Fall is the season for slowing down our schedules and nesting in the comfort of our homes. Give yourself permission to slow the momentum and not commit to more than necessary in your work and personal life. Create the time and space needed to take it easy and rest. Maintaining a regular routine is excellent for pacifying excess vata energy. Try to be in bed around 10pm and wake when the sun rises. We should be getting an adequate amount of sleep each night this time of year; eight hours is recommended. Eating meals at the same time each day is also great for balancing vata.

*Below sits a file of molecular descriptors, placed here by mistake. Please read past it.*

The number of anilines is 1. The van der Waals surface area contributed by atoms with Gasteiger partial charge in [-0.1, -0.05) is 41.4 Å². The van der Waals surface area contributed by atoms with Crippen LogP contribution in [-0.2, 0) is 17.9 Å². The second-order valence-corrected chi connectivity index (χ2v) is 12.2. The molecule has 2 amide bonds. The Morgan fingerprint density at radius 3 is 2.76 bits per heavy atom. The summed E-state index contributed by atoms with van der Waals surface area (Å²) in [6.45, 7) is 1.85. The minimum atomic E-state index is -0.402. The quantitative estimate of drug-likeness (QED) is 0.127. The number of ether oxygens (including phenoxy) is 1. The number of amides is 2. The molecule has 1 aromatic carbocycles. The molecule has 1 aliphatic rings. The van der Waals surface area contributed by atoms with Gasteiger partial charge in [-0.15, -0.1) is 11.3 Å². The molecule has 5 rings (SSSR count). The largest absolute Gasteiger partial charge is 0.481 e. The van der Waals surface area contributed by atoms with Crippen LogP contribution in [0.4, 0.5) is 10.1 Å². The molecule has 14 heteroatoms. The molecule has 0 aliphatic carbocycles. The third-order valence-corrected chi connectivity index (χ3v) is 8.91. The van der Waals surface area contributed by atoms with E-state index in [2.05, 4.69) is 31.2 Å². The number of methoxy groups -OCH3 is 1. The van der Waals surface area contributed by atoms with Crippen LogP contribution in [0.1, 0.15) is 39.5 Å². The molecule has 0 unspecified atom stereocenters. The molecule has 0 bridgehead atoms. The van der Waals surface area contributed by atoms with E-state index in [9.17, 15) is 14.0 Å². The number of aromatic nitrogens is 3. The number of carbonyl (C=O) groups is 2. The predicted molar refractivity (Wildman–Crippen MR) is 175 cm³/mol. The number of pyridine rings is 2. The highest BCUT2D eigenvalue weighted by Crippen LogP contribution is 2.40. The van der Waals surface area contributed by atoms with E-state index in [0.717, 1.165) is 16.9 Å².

Make sure to layer the body with warm clothing during the fall. It may seem like common sense, but it is an important Ayurvedic lifestyle tip for the season of air and ether. It is especially key to cover the neck, head and feet while outside on cool, windy fall days. Try adding a heavier, cozier blanket to your bed as well. Occasionally sleeping with a humidifier in your bedroom can also help balance vata symptoms like dry skin, cough, and a dry, itchy throat. If you have a fireplace or a wood stove, light a fire and spend time in the company of your dear ones.